Wildfires in the West – Western states such as California and Utah are feeling the effects of global warming as wildfire seasons increase in length. (ThinkProgress)

NRDC Action Fund’s Weekly News Summary

This is what the NRDC Action Fund has been reading this week:

Paul Ryan announces proposals that seek to find common ground with Donald Trump. Photo: EPA/Jim Lo Scalzo

Paul Ryan announces proposals that seek to find common ground with Donald Trump. Photo: EPA/Jim Lo Scalzo

#NeverTrump Will stark differences on the issue of climate change between the candidates unify the electorate against Trump? (The Hill)

Paul Ryan vs. the planet – House Speaker Paul Ryan released a plan to roll back Obama’s signature reforms including the Clean Power Plan. Ryan’s plan is an attempt to find common ground between the GOP and the country’s Climate-Denier-in-Chief, Donald Trump. (Washington Post)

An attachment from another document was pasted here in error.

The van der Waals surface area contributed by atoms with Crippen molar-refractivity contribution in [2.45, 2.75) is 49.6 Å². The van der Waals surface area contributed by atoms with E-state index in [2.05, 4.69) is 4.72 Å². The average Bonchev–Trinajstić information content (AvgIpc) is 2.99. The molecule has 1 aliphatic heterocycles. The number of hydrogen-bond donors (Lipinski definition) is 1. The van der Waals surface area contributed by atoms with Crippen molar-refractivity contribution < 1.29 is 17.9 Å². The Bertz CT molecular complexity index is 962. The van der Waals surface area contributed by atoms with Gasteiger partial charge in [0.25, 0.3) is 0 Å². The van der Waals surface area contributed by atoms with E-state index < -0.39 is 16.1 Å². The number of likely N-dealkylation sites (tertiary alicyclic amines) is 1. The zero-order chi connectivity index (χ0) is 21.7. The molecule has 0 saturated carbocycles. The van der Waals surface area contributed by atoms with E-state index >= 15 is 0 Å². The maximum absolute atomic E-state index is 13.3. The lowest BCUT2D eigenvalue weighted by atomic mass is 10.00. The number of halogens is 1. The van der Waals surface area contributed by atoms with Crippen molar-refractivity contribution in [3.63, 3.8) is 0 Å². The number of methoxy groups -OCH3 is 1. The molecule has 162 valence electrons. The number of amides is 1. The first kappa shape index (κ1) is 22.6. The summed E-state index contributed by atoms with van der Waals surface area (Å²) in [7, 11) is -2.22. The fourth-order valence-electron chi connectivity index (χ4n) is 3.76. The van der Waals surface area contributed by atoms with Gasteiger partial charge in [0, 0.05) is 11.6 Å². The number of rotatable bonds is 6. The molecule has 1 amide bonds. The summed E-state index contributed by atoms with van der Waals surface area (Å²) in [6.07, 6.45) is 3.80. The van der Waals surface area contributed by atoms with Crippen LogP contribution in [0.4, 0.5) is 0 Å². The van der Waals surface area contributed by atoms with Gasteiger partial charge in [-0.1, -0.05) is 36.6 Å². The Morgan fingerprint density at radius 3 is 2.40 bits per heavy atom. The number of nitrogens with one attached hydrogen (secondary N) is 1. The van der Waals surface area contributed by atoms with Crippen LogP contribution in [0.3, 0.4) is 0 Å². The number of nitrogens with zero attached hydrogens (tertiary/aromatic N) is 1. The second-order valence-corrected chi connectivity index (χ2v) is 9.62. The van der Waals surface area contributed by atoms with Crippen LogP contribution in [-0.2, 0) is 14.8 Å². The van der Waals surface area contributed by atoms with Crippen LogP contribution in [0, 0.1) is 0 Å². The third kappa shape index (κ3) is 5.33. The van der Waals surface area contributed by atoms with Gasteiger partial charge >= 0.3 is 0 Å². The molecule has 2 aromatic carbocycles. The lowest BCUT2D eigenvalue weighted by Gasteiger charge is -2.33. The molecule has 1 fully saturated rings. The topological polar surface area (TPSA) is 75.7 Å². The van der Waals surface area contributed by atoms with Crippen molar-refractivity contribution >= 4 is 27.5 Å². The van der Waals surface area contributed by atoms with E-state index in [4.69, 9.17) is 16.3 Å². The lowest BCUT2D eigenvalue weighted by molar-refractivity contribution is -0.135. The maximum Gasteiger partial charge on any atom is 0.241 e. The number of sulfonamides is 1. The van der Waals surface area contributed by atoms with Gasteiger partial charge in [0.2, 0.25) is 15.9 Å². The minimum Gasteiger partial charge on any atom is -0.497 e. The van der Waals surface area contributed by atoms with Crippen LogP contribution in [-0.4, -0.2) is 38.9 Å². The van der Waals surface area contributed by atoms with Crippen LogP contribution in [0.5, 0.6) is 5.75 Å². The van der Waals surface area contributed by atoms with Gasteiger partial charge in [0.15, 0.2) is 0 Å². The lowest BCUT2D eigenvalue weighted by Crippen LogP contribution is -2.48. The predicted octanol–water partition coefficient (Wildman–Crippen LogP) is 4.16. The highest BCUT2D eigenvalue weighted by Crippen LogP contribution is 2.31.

How Clinton won California — With last-minute endorsements, including from the NRDC Action Fund, Hillary won the California primary by a 13-point margin. (Washington Post)

Supreme Court rejects challenge to Obama air pollution rule, again – In a big win for the Obama administration (and American families), the Supreme Court refused to hear yet another request from states to overturn the EPA’s 2012 mercury rule. (The Hill)

Transportation is now America’s biggest climate problem – For the first time in over 35 years, America’s cars, trucks, and planes emit more carbon dioxide than its power plants do. (Vox)

The world nears peak fossil fuels for electricity – As renewable energy becomes cheaper and cheaper, global demand for fossil fuel electricity production will continue to fall. What happens when our cars go electric, too? (Bloomberg)